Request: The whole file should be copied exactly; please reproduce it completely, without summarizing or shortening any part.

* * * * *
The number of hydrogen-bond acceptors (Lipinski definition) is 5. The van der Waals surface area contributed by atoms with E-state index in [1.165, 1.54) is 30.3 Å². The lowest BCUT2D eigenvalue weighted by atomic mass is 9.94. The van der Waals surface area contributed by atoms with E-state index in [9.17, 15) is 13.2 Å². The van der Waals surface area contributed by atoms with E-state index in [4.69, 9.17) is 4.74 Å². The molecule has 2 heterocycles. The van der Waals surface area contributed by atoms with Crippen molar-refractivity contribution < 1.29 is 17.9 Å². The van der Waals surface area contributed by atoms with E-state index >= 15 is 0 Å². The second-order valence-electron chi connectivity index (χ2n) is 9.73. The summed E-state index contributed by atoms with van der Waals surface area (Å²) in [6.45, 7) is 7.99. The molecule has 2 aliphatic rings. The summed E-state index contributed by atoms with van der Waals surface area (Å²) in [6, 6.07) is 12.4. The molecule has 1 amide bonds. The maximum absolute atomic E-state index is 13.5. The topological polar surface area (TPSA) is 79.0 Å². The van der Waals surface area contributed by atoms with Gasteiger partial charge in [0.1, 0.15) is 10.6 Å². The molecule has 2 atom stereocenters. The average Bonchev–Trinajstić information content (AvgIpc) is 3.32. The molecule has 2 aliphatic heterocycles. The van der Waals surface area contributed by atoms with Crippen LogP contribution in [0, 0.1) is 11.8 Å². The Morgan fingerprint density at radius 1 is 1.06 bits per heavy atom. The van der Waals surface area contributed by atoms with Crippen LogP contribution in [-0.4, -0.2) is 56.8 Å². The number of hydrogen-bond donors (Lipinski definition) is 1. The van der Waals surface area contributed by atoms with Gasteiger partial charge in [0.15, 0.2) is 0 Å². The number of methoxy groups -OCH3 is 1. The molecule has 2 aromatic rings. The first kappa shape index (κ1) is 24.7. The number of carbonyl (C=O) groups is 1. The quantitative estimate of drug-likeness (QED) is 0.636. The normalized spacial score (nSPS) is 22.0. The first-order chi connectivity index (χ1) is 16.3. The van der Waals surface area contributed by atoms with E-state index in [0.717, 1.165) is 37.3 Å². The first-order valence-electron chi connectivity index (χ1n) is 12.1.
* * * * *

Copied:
The number of hydrogen-bond acceptors (Lipinski definition) is 5. The van der Waals surface area contributed by atoms with E-state index in [1.165, 1.54) is 30.3 Å². The lowest BCUT2D eigenvalue weighted by atomic mass is 9.94. The van der Waals surface area contributed by atoms with E-state index in [9.17, 15) is 13.2 Å². The van der Waals surface area contributed by atoms with E-state index in [4.69, 9.17) is 4.74 Å². The molecule has 2 heterocycles. The van der Waals surface area contributed by atoms with Crippen molar-refractivity contribution < 1.29 is 17.9 Å². The van der Waals surface area contributed by atoms with E-state index >= 15 is 0 Å². The second-order valence-electron chi connectivity index (χ2n) is 9.73. The summed E-state index contributed by atoms with van der Waals surface area (Å²) in [6.45, 7) is 7.99. The molecule has 2 aliphatic rings. The summed E-state index contributed by atoms with van der Waals surface area (Å²) in [6, 6.07) is 12.4. The molecule has 1 amide bonds. The maximum absolute atomic E-state index is 13.5. The topological polar surface area (TPSA) is 79.0 Å². The van der Waals surface area contributed by atoms with Gasteiger partial charge in [0.1, 0.15) is 10.6 Å². The molecule has 2 atom stereocenters. The average Bonchev–Trinajstić information content (AvgIpc) is 3.32. The molecule has 2 aliphatic heterocycles. The van der Waals surface area contributed by atoms with Crippen LogP contribution in [0, 0.1) is 11.8 Å². The Morgan fingerprint density at radius 1 is 1.06 bits per heavy atom. The van der Waals surface area contributed by atoms with Crippen LogP contribution in [-0.4, -0.2) is 56.8 Å². The number of hydrogen-bond donors (Lipinski definition) is 1. The van der Waals surface area contributed by atoms with Gasteiger partial charge in [0.15, 0.2) is 0 Å². The number of methoxy groups -OCH3 is 1. The molecule has 2 aromatic rings. The first kappa shape index (κ1) is 24.7. The number of carbonyl (C=O) groups is 1. The quantitative estimate of drug-likeness (QED) is 0.636. The normalized spacial score (nSPS) is 22.0. The first-order chi connectivity index (χ1) is 16.3. The van der Waals surface area contributed by atoms with E-state index in [0.717, 1.165) is 37.3 Å². The first-order valence-electron chi connectivity index (χ1n) is 12.1.